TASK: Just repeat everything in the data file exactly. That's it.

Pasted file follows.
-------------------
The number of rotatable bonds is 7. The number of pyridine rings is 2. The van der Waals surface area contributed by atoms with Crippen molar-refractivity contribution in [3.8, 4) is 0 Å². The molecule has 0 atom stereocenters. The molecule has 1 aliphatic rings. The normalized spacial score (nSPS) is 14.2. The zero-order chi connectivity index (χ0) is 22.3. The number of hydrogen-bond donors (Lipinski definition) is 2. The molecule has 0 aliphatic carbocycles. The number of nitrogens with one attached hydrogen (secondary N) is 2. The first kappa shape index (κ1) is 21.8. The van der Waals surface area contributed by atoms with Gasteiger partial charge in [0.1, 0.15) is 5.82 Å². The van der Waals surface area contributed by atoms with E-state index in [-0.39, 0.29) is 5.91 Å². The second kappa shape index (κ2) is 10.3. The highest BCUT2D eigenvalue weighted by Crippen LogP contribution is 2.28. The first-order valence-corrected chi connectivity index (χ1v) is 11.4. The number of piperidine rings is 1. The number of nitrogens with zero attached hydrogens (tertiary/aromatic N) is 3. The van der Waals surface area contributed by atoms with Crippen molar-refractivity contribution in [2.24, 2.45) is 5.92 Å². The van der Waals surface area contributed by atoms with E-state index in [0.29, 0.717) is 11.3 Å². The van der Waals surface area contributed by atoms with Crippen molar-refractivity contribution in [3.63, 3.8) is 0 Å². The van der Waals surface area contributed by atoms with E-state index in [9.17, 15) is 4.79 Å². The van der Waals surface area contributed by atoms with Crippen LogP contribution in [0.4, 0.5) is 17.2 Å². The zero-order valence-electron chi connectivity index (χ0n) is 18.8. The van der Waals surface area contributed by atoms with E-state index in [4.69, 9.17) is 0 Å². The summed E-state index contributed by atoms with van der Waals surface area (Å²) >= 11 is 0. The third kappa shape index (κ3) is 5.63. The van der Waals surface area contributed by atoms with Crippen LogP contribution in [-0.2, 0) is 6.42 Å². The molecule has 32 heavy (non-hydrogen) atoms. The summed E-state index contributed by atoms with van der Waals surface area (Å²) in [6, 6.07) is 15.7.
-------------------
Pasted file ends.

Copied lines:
The number of rotatable bonds is 7. The number of pyridine rings is 2. The van der Waals surface area contributed by atoms with Crippen molar-refractivity contribution in [3.8, 4) is 0 Å². The molecule has 0 atom stereocenters. The molecule has 1 aliphatic rings. The normalized spacial score (nSPS) is 14.2. The zero-order chi connectivity index (χ0) is 22.3. The number of hydrogen-bond donors (Lipinski definition) is 2. The molecule has 0 aliphatic carbocycles. The number of nitrogens with one attached hydrogen (secondary N) is 2. The first kappa shape index (κ1) is 21.8. The van der Waals surface area contributed by atoms with Gasteiger partial charge in [0.1, 0.15) is 5.82 Å². The van der Waals surface area contributed by atoms with E-state index in [-0.39, 0.29) is 5.91 Å². The second kappa shape index (κ2) is 10.3. The highest BCUT2D eigenvalue weighted by Crippen LogP contribution is 2.28. The first-order valence-corrected chi connectivity index (χ1v) is 11.4. The number of piperidine rings is 1. The number of nitrogens with zero attached hydrogens (tertiary/aromatic N) is 3. The van der Waals surface area contributed by atoms with Crippen molar-refractivity contribution in [2.24, 2.45) is 5.92 Å². The van der Waals surface area contributed by atoms with E-state index in [0.29, 0.717) is 11.3 Å². The van der Waals surface area contributed by atoms with Crippen molar-refractivity contribution in [3.63, 3.8) is 0 Å². The van der Waals surface area contributed by atoms with E-state index in [9.17, 15) is 4.79 Å². The van der Waals surface area contributed by atoms with Crippen LogP contribution in [0.4, 0.5) is 17.2 Å². The zero-order valence-electron chi connectivity index (χ0n) is 18.8. The van der Waals surface area contributed by atoms with E-state index in [4.69, 9.17) is 0 Å². The summed E-state index contributed by atoms with van der Waals surface area (Å²) >= 11 is 0. The third kappa shape index (κ3) is 5.63. The van der Waals surface area contributed by atoms with Crippen LogP contribution in [-0.2, 0) is 6.42 Å². The molecule has 32 heavy (non-hydrogen) atoms. The summed E-state index contributed by atoms with van der Waals surface area (Å²) in [6, 6.07) is 15.7.